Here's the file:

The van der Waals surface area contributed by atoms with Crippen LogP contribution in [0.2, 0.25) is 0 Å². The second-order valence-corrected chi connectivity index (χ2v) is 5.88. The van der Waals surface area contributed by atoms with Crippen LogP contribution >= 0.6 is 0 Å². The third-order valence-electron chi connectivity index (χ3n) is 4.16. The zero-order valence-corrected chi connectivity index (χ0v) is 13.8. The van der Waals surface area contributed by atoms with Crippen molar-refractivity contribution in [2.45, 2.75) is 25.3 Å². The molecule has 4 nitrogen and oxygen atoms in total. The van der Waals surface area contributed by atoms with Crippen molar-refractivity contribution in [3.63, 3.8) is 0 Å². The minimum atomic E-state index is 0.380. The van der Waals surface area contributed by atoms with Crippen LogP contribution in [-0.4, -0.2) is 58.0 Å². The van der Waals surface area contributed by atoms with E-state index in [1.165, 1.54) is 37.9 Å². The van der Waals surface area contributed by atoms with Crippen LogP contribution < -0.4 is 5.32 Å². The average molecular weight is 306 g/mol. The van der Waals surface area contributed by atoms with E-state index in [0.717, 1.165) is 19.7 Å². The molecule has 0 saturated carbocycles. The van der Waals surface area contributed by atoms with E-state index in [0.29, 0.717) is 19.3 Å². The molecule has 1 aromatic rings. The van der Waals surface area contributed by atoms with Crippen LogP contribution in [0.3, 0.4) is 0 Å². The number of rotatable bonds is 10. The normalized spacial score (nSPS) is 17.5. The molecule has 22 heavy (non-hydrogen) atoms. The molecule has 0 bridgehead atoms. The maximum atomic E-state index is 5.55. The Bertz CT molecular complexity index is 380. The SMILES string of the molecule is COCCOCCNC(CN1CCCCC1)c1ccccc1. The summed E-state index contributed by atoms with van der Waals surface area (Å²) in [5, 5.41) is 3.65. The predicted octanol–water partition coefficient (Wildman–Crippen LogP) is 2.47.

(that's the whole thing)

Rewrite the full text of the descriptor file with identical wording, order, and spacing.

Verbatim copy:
The van der Waals surface area contributed by atoms with Crippen LogP contribution in [0.2, 0.25) is 0 Å². The second-order valence-corrected chi connectivity index (χ2v) is 5.88. The van der Waals surface area contributed by atoms with Crippen LogP contribution >= 0.6 is 0 Å². The third-order valence-electron chi connectivity index (χ3n) is 4.16. The zero-order valence-corrected chi connectivity index (χ0v) is 13.8. The van der Waals surface area contributed by atoms with Crippen molar-refractivity contribution in [2.45, 2.75) is 25.3 Å². The molecule has 4 nitrogen and oxygen atoms in total. The van der Waals surface area contributed by atoms with Crippen molar-refractivity contribution in [3.63, 3.8) is 0 Å². The minimum atomic E-state index is 0.380. The van der Waals surface area contributed by atoms with Crippen LogP contribution in [-0.4, -0.2) is 58.0 Å². The van der Waals surface area contributed by atoms with E-state index in [1.165, 1.54) is 37.9 Å². The van der Waals surface area contributed by atoms with Crippen LogP contribution < -0.4 is 5.32 Å². The average molecular weight is 306 g/mol. The van der Waals surface area contributed by atoms with E-state index in [0.717, 1.165) is 19.7 Å². The molecule has 0 saturated carbocycles. The van der Waals surface area contributed by atoms with E-state index in [0.29, 0.717) is 19.3 Å². The molecule has 1 aromatic rings. The van der Waals surface area contributed by atoms with Crippen LogP contribution in [0.3, 0.4) is 0 Å². The number of rotatable bonds is 10. The normalized spacial score (nSPS) is 17.5. The molecule has 22 heavy (non-hydrogen) atoms. The molecule has 0 bridgehead atoms. The maximum atomic E-state index is 5.55. The Bertz CT molecular complexity index is 380. The SMILES string of the molecule is COCCOCCNC(CN1CCCCC1)c1ccccc1. The summed E-state index contributed by atoms with van der Waals surface area (Å²) in [5, 5.41) is 3.65. The predicted octanol–water partition coefficient (Wildman–Crippen LogP) is 2.47.